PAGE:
Louis Vuitton and tattoo prints are not two things you’d expect to end up together. One is the province of iconic artistic collaborations with greats like Takashi Murakami, and the other is the primary imagery that graces the waxed and fake-tanned pecs of reality stars like the Situation. But one day, Williamsburg-based celebrity tattoo artist Scott Campbell, whose clients include Marc Jacobs, got a call from Louis Vuitton men’s studio director Paul Helbers about collaborating on the label’s spring 2011 men’s collection. Campbell, an artist in his own right who stages shows around the world, ended up creating tattoo prints for scarves, shirts, and pants in the collection, along with etchings for the label’s famous man bags. Louis Vuitton is heralding the launch of the line with a three-part online video series depicting Scott Campbell being Scott Campbell, the first of which you can watch here exclusively. But first, we spoke to Campbell the other day from Russia about the spring 2011 men’s line, the stigma associated with tattoo prints, tattooing Marc Jacobs, and more.
So, how’s Russia?
I’m in Moscow — I was literally in Afghanistan last week tattooing soldiers on the front lines of this air force base. Now I’m literally in the complete opposite extreme — I’m here for the Pirelli calendar launch.
Do you tattoo the troops regularly?
It’s for a project scheduled to launch in a Miami Basel screening. I’ve spent a bit of time tattooing in prisons and different parts of the world. I was telling the director about different experiences, so we thought, What if we did a film tattooing soldiers on the front lines of a war?
That’s such a departure from working on Louis Vuitton clothes. How did the collaboration come about?
I first got a call from Paul Helbers. He had been in my shop before in Williamsburg — he didn’t get a tattoo, he was just checking it out — so I met with him and he started discussing the project, and obviously we were talking about Marc [Jacobs]. He said he found me independent of Marc, which is flattering but I’m sure Marc gave him a nudge because he’s been a really good friend of mine for years.
You’ve given Marc some of his most famous tats.
I love Marc. Honestly, just growing up as this punk-rock skater kid I was never very taken by fashion, and I first met Marc when he was coming to get tattooed. His assistant called me and said, “Hey, this is Casey, I’d like to set up an appointment for Marc to get tattooed.” And I was bracing myself for this big fashion-y entourage to come blazing through the shop in all kinds of fabulousness, and he showed up, and it was just him and his boyfriend and was the sweetest, most humble guy.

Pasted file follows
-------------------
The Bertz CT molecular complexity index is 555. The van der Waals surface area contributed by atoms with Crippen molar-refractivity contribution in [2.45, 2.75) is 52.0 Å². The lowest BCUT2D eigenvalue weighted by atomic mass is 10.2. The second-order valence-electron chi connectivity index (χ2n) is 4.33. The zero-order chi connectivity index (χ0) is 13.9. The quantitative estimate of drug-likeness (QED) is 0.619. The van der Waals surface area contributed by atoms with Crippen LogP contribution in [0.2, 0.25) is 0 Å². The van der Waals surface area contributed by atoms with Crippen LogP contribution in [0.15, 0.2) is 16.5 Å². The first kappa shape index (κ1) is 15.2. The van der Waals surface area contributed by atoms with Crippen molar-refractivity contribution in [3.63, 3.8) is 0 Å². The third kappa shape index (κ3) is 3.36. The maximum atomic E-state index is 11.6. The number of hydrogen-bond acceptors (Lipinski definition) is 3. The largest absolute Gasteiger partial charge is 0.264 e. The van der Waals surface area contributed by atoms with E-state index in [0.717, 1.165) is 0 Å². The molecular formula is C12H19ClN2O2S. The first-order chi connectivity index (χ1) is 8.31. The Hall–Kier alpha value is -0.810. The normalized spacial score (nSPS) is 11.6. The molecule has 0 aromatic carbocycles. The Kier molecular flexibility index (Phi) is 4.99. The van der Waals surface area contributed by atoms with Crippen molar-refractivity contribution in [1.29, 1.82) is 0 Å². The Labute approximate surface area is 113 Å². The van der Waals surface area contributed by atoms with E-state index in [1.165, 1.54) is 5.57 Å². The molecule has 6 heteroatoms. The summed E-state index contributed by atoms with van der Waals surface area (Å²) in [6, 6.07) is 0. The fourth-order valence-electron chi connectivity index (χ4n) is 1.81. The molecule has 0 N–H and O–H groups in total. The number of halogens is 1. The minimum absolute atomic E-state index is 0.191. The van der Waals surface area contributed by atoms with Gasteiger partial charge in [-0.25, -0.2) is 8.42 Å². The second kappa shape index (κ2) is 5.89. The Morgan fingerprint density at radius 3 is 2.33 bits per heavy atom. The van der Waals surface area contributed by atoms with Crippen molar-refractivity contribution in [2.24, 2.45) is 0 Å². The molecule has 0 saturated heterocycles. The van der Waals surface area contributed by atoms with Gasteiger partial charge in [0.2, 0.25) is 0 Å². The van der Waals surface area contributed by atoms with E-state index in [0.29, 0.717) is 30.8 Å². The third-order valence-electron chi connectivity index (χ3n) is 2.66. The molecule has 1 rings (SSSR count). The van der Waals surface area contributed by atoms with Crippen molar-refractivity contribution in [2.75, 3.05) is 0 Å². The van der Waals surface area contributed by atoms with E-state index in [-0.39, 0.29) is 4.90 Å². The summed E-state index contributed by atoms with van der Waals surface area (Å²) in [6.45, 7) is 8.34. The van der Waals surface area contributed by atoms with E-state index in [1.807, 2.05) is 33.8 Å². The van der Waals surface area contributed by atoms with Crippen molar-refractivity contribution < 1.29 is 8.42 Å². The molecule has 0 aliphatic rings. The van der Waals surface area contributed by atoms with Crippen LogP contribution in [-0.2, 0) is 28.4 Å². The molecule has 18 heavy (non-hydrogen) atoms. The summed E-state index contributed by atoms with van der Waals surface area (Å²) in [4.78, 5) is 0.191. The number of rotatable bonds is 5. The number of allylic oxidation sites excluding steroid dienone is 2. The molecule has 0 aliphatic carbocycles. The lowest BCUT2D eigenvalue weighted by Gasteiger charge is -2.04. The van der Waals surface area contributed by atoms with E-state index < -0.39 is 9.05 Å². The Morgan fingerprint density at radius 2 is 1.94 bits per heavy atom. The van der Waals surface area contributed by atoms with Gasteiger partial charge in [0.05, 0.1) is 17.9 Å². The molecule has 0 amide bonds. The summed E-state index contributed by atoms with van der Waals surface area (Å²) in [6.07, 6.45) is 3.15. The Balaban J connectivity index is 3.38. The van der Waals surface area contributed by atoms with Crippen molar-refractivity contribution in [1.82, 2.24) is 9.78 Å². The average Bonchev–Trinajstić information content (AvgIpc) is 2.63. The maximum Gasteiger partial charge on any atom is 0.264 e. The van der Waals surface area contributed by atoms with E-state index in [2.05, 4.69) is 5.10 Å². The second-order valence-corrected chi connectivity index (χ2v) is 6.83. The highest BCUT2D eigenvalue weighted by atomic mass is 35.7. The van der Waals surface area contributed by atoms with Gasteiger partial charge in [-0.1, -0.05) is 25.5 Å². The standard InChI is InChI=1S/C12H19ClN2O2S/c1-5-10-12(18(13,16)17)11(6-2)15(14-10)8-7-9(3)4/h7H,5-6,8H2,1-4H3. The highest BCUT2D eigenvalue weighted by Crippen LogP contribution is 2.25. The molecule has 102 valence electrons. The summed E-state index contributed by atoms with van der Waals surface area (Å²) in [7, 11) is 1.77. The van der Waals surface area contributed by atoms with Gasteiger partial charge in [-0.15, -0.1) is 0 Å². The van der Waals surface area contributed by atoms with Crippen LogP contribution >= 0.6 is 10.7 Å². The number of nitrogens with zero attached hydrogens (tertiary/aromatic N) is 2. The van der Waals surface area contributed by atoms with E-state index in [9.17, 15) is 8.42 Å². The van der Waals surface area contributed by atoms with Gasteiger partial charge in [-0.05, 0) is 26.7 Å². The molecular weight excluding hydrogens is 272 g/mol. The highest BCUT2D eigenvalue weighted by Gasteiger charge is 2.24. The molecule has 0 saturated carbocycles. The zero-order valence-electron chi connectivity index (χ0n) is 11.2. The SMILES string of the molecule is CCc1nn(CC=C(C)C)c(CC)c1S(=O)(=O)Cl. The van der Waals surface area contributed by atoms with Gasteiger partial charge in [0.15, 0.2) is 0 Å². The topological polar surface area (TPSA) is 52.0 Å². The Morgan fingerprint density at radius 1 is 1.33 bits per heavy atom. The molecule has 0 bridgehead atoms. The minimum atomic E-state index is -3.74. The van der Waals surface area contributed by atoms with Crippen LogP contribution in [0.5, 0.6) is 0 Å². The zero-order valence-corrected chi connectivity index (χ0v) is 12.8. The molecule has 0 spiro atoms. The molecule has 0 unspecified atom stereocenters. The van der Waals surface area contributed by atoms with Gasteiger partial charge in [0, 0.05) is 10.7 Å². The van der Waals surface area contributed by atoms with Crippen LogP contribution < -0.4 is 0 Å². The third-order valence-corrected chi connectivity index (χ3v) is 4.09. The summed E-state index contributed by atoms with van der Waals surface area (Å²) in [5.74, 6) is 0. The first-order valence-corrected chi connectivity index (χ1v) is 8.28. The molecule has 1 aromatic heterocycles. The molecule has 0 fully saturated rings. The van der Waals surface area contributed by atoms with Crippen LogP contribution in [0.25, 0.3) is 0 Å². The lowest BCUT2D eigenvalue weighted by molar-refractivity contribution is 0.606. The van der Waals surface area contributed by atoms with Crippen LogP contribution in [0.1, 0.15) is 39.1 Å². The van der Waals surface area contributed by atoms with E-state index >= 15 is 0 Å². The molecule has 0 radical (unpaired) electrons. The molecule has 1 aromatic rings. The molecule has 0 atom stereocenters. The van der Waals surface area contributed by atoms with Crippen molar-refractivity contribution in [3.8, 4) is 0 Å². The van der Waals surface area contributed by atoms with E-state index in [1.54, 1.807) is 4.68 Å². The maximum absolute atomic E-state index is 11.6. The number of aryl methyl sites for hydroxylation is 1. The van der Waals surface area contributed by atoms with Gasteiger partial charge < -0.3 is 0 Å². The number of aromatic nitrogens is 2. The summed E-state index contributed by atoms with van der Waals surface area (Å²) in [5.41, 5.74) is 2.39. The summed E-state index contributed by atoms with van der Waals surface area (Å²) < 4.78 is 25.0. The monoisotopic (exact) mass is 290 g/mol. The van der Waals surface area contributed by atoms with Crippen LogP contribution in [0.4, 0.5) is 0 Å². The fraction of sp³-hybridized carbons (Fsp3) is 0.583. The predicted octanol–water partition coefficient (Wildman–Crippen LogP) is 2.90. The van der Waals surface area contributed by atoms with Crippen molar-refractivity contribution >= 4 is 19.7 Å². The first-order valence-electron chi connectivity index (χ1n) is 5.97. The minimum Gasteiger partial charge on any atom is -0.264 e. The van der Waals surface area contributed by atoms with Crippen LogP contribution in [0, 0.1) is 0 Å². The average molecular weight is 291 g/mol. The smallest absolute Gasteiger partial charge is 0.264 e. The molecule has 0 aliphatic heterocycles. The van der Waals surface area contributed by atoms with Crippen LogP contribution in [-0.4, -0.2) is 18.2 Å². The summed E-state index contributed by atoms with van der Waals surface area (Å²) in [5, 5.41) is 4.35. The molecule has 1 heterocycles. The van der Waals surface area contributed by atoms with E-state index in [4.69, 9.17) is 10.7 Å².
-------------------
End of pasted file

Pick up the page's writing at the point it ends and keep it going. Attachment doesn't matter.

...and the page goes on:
What are some of the most memorable tattoos you’ve done for him?
The SpongeBob or him as a Simpsons character. I forget what it was for, but Matt Groening did a portrait of him in a Simpsons episode, so he got it tattooed. Or the sofa on his stomach. So often people put so much responsibility on a tattoo, but Marc has such a lightheartedness about it — he woke up in the morning and he looked at SpongeBob and it made him smile. Like, “It feels good to look at that so I want to look at that.”
Now when people hear tattoo prints, a lot of them think bad Ed Hardy T-shirts.
I think when I first met with Paul about it, when he first said, “Hey, I want to do a collaboration, have it be tattoo-inspired,” I think we both at the same moment said, “Okay, not like Ed Hardy.”
Right. There’s such a stigma associated with tattoo-printed clothing.
Tattooing in general has changed so much in the past, with reality shows, and you see tattoos in the media so much now. It’s so overexposed. I feel like there are definitely things that are really beautiful about tattooing that are still underacknowledged. I feel like it’s part of my responsibility, with whatever attention I get from the art and fashion world, to really be loyal to what I love about tattooing and take it back from reality shows and Ed Hardy.
In this video we see you running, and I know you just did your first New York marathon. How did you celebrate after finishing?
I went back home and nursed myself since I was actually sick from a trip to Mexico City. Then Kanye West and his crew came by the studio that night, so I had to meet with him at like seven o’clock.
Did you tattoo Kanye?
We’d gone back and forth a bunch via e-mail, so we drew a bunch of stuff and kind of put a bunch of different stencils on him, and I’m supposed to tattoo him when I’m back in New York in about a week.
Can you tell us what he’s getting?
It’s a pretty personal story, and it’s definitely his to tell, not mine, but I was really impressed by Kanye as well. He’s a really sharp guy.
See Campbell in action in the video.